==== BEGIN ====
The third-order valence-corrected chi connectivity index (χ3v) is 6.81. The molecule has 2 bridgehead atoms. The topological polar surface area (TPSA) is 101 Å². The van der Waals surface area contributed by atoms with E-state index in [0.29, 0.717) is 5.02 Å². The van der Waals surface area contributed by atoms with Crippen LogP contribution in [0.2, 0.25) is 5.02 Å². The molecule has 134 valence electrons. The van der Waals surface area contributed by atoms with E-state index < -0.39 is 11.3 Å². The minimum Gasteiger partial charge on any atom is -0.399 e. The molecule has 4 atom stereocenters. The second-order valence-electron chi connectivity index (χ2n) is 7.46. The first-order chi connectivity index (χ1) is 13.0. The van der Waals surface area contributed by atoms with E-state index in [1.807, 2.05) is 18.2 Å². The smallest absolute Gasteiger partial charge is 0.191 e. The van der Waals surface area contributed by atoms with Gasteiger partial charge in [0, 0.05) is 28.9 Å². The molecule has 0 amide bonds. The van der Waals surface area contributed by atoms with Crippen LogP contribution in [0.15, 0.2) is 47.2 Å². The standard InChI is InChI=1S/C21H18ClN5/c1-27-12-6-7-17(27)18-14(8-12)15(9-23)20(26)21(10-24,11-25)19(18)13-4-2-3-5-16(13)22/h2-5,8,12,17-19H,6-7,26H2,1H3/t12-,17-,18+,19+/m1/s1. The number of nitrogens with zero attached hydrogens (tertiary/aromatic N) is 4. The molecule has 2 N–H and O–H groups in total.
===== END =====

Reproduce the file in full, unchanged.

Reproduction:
The third-order valence-corrected chi connectivity index (χ3v) is 6.81. The molecule has 2 bridgehead atoms. The topological polar surface area (TPSA) is 101 Å². The van der Waals surface area contributed by atoms with E-state index in [0.29, 0.717) is 5.02 Å². The van der Waals surface area contributed by atoms with Crippen LogP contribution in [0.2, 0.25) is 5.02 Å². The molecule has 134 valence electrons. The van der Waals surface area contributed by atoms with E-state index < -0.39 is 11.3 Å². The minimum Gasteiger partial charge on any atom is -0.399 e. The molecule has 4 atom stereocenters. The second-order valence-electron chi connectivity index (χ2n) is 7.46. The first-order chi connectivity index (χ1) is 13.0. The van der Waals surface area contributed by atoms with E-state index in [1.807, 2.05) is 18.2 Å². The smallest absolute Gasteiger partial charge is 0.191 e. The van der Waals surface area contributed by atoms with Gasteiger partial charge in [0, 0.05) is 28.9 Å². The molecule has 0 amide bonds. The van der Waals surface area contributed by atoms with Crippen LogP contribution in [0.15, 0.2) is 47.2 Å². The standard InChI is InChI=1S/C21H18ClN5/c1-27-12-6-7-17(27)18-14(8-12)15(9-23)20(26)21(10-24,11-25)19(18)13-4-2-3-5-16(13)22/h2-5,8,12,17-19H,6-7,26H2,1H3/t12-,17-,18+,19+/m1/s1. The number of nitrogens with zero attached hydrogens (tertiary/aromatic N) is 4. The molecule has 2 N–H and O–H groups in total.